Das Knaben Wunderhorn
Anne Sofie von Otter, mezzosoprano
Thomas Quasthoff, bariton
Claudio Abbado, conductor
Deutsche Grammophon, 1999
Mendelssohn, Schumann, Brahms and several other composers have written music based on texts from Das Knaben Wunderhorn, but the most important and famous cycle remains to these days the one set to music by Gustav Mahler.
Das Knaben Wunderhorn is a collection of anonymous German folk poems and songs, published in three volumes in 1808 with heavy alterations and even with the addition of poems written for the occasion (this was considered legitimate at that time) by the two editors, Achim von Arnim and Clemens Brentano. The Wunderhorn enjoyed wide success in the XIX century because its setting and themes, which focus on the lost innocence of a remote past, and the stress on the idealized life of the “little people” was dear to the hearts of the people of that age, influenced by Romantic ideas and eager to know old legends and myths.
Mahler claimed to have discovered Das Knaben Wunderhorn (which was to become one of his favourite books) while he was spending his time in the company of the three children of Carl von Weber, descendant of the composer. Even if the hint is probably not true, it is undisputable that Mahler’s earliest musical sketches date from these years.
Mahler composed the cycle between 1892 and 1898 and published in 1899 under the title Humoresken, scored for two voices and orchestra. Revelge, written in 1899, and Tamboursg’sell, composed in 1901 had been published independently from the rest of the collection. Anyway, these were not the only compositions Mahler wrote on Wunderhorn texts, since even before them he based one of the four Lieder eines fahrenden Gesellen on the poem Wenn mein Schatz and, almost contemporary to the cycle, he wrote two dozen settings of Wunderhorn texts and many of them were incorporated in some of his symphonies. The Romantic spirit did not permeate Mahler’s music and he preferred to treat the poems as if they were contemporary works.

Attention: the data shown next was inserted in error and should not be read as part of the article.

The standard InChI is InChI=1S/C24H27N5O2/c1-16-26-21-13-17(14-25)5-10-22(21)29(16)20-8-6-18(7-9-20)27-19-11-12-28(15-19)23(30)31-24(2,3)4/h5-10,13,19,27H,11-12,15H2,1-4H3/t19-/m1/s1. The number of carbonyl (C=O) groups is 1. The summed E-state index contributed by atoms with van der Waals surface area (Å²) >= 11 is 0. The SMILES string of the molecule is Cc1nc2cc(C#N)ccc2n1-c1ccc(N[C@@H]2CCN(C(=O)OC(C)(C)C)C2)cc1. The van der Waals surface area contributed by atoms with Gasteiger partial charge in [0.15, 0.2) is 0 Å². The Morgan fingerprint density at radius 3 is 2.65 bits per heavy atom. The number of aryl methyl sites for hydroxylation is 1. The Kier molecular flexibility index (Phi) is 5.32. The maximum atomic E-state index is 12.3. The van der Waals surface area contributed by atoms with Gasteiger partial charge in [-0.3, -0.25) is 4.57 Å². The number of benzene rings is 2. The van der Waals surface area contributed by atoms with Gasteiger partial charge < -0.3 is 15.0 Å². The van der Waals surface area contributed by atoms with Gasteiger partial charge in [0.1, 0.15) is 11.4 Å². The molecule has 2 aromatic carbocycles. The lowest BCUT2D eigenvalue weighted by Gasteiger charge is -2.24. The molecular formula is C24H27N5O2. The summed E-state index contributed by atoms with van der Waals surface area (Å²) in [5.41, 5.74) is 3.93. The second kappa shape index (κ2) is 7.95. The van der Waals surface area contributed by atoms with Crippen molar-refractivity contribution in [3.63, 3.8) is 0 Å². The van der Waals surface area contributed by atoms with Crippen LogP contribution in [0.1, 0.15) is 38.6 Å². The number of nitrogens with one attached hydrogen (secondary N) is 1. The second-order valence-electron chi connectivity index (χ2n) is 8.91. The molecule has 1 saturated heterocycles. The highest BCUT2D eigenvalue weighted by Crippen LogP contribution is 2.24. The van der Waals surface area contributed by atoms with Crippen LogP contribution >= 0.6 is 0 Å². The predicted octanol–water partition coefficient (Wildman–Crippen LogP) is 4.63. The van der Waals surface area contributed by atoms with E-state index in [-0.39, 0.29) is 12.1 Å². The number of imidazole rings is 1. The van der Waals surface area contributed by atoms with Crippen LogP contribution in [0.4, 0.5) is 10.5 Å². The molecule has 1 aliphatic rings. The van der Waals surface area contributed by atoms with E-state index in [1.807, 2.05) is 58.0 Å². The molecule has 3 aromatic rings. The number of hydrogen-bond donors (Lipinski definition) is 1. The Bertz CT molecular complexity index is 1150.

The path of the rejection of the Romantic ideals has been clearly followed by the interpreters of this recording: Claudio Abbado and the two marvellous soloists, Anne Sofie von Otter and Thomas Quasthoff.
Abbado seems to have enjoyed himself conducting the sumptuous orchestra of the Berliner Philharmoniker and the result is an attentive and charismatic conduction: he is from time to time lyrical (I think in particular of Rheinlegendchen), troubled (Das irdische Leben) and ironic or even humorous (Der Schildwache Nachtlied), giving full justice to the richness of Mahler’s score.
One of the funniest and nice elements of Abbado’s conduction (and one of the most surprising as well) is the mock-heroic character he gives to some of the songs sung by the baritone, a feature to which Quasthoff conforms himself with what seems real pleasure. Quasthoff and Otter, for their part, work perfectly well together in a composition where it is so rare to find equally good soloists. Apart from the pompous character I have just noticed, Quasthoff is remarkable for a firm, sometimes even bold singing and for a great temperament, to which Otter opposes her exquisite, clear voice and her innocent and glamorous singing.
The balance and the vitality of this recording are maybe the reasons why it is considered one of the best ever released and why it can be defined a “classical” without fear of being wrong.